Women’s History Month: Celebrating mentors, trailblazers
Each year in March, we celebrate Women’s History Month and I thought it was only fitting that I take time to reflect and pay homage to the women in my life. They have guided and shaped me and given me the proverbial kick in the buttocks when it was needed.
As a young child, I knew my role models needed to be women who I had access to, not those who were unattainable. The first person I admired was my mother. She became a single mother when I was in the ninth grade, and my younger sister and I were supposed to be statistics because we were being reared in a single-parent household. Well, that was the furthest from the truth. She raised us with a strong foundation, values and morality. She also had to become mother and father, and I must say she did an outstanding job.
She became my chauffer, costume designer when I was in choir, my musical advisor when I was in band, my tutor and anything else I needed. When I became an adult, I realized I had my mother going from one place to another. After working, she would be all of those things to me and not once did she complain. I now know it wasn’t because she had an abundance of energy after working all day, she did it out of love and because I was doing constructive things at school. She also stressed, and I mean stressed, education was the key to being successful.
When I began playing basketball her chauffeuring duties extended to not only me, but some of my teammates as well. Before allowing me to even tryout, she had to establish a few ground rules. To play sports in my school district students had to maintain a GPA of 2.0, but that wasn’t good enough for my mother. She told me if I wanted to play basketball my GPA had to be 3.0 or higher. My first thought was this wasn’t fair. Maintaining that GPA wasn’t a challenge, but I didn’t like her telling me that’s what I had to do if I wanted to try out for basketball. However, I soon realized she was setting me up for success and laying the foundation of working hard in the future.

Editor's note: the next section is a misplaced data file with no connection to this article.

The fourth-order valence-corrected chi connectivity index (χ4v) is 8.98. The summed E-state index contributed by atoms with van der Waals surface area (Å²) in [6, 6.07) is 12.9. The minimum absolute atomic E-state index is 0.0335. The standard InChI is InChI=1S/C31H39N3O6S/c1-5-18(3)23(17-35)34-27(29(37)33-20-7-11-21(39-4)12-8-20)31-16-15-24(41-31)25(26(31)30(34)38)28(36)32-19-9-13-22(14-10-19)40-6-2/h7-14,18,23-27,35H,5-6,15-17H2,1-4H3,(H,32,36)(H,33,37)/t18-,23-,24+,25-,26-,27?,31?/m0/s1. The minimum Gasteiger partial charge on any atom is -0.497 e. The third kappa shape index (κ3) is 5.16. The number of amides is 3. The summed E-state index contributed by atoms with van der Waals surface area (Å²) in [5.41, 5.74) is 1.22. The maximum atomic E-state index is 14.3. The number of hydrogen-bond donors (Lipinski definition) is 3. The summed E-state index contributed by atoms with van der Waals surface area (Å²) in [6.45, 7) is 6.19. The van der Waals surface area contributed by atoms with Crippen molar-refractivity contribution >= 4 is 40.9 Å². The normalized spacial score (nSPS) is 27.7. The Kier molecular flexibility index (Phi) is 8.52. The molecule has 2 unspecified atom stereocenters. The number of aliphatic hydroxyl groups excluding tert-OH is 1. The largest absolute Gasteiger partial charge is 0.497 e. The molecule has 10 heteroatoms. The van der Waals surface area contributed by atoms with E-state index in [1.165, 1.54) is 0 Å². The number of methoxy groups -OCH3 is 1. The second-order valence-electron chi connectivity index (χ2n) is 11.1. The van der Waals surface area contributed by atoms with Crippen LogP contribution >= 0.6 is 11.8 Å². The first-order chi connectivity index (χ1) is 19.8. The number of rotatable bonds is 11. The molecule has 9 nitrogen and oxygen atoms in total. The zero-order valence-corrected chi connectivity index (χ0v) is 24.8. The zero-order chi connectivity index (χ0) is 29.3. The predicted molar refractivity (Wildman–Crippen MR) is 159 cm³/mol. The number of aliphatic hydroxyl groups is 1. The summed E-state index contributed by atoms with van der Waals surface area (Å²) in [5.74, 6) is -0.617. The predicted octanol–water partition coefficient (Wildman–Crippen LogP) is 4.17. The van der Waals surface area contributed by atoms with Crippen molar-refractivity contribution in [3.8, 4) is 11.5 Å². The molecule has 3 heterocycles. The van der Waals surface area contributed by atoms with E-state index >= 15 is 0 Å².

My mother wasn’t the only woman who shaped my life. My high school counselor Janice Doyle in some ways became my school mother. She wouldn’t allow me to take any shortcuts. During high school, I took classes that prepared me for the future and my senior year was no different from the previous three years. After about two months of physics, I decided my senior year didn’t need to be that difficult because I applied and had been accepted to college. It was time to take it easy, so I thought. I tried to slide a drop slip by Ms. Doyle and the naiveté in me thought she would blindly sign it. Not only did Ms. Doyle not sign my slip to drop physics, she called my mother and told on me. When I got home that day from basketball practice, my mother was waiting for me. She asked why I was trying to drop physics. I thought I would play the grade card by saying, “Well I’m getting a ‘C’ and you know I don’t like getting those kinds of grades.” Little did I know Ms. Doyle was a step ahead of me and she had explained to my mother while I was getting a “C,” because physics was a weighted class that was like receiving a “B” in a regular class. My mother replied by saying, “You are not dropping that class because you are passing it.”